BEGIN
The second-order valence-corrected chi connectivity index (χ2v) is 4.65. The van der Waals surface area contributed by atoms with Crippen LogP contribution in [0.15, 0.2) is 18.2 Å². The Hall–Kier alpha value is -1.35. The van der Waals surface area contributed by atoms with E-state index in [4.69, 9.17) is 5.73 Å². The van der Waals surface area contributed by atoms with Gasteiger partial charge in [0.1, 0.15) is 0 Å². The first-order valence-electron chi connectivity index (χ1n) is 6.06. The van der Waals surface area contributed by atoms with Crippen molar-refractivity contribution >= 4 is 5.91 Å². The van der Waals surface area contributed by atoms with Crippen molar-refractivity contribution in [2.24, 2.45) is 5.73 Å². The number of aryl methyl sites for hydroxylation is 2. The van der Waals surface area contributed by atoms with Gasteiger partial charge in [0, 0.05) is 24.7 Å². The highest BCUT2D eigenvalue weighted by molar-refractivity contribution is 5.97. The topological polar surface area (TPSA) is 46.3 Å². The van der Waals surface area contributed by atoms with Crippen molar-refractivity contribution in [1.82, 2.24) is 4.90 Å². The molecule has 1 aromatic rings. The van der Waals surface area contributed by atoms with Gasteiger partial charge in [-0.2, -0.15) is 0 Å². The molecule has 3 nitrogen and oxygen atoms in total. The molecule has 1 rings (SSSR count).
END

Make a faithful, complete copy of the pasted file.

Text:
The second-order valence-corrected chi connectivity index (χ2v) is 4.65. The van der Waals surface area contributed by atoms with Crippen LogP contribution in [0.15, 0.2) is 18.2 Å². The Hall–Kier alpha value is -1.35. The van der Waals surface area contributed by atoms with E-state index in [4.69, 9.17) is 5.73 Å². The van der Waals surface area contributed by atoms with Gasteiger partial charge in [0.1, 0.15) is 0 Å². The first-order valence-electron chi connectivity index (χ1n) is 6.06. The van der Waals surface area contributed by atoms with Crippen molar-refractivity contribution >= 4 is 5.91 Å². The van der Waals surface area contributed by atoms with Crippen molar-refractivity contribution in [2.24, 2.45) is 5.73 Å². The number of aryl methyl sites for hydroxylation is 2. The van der Waals surface area contributed by atoms with Gasteiger partial charge in [0, 0.05) is 24.7 Å². The highest BCUT2D eigenvalue weighted by molar-refractivity contribution is 5.97. The topological polar surface area (TPSA) is 46.3 Å². The van der Waals surface area contributed by atoms with Crippen molar-refractivity contribution in [1.82, 2.24) is 4.90 Å². The molecule has 1 aromatic rings. The van der Waals surface area contributed by atoms with Gasteiger partial charge in [-0.2, -0.15) is 0 Å². The molecule has 3 nitrogen and oxygen atoms in total. The molecule has 1 rings (SSSR count).